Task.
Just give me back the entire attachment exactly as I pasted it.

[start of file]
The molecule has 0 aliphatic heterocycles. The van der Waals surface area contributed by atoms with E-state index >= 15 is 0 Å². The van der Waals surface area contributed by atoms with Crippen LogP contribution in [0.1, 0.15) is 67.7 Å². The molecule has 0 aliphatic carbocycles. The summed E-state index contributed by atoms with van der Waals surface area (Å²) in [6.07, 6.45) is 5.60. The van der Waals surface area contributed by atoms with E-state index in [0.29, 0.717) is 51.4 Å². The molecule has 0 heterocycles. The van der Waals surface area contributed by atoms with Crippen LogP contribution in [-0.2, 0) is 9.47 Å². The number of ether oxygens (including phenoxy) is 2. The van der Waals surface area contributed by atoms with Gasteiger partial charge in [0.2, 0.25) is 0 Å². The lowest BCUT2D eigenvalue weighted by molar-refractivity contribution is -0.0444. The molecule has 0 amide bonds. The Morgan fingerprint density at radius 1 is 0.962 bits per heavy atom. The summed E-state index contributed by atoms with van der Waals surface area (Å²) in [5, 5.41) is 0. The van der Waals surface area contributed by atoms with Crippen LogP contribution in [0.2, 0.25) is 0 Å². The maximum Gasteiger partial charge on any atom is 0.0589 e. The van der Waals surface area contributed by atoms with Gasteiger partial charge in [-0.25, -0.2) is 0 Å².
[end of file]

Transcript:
The molecule has 0 aliphatic heterocycles. The van der Waals surface area contributed by atoms with E-state index >= 15 is 0 Å². The van der Waals surface area contributed by atoms with Crippen LogP contribution in [0.1, 0.15) is 67.7 Å². The molecule has 0 aliphatic carbocycles. The summed E-state index contributed by atoms with van der Waals surface area (Å²) in [6.07, 6.45) is 5.60. The van der Waals surface area contributed by atoms with E-state index in [0.29, 0.717) is 51.4 Å². The molecule has 0 heterocycles. The van der Waals surface area contributed by atoms with Crippen LogP contribution in [-0.2, 0) is 9.47 Å². The number of ether oxygens (including phenoxy) is 2. The van der Waals surface area contributed by atoms with Gasteiger partial charge in [0.2, 0.25) is 0 Å². The lowest BCUT2D eigenvalue weighted by molar-refractivity contribution is -0.0444. The molecule has 0 amide bonds. The Morgan fingerprint density at radius 1 is 0.962 bits per heavy atom. The summed E-state index contributed by atoms with van der Waals surface area (Å²) in [5, 5.41) is 0. The van der Waals surface area contributed by atoms with Crippen LogP contribution in [0.2, 0.25) is 0 Å². The maximum Gasteiger partial charge on any atom is 0.0589 e. The van der Waals surface area contributed by atoms with Gasteiger partial charge in [-0.25, -0.2) is 0 Å².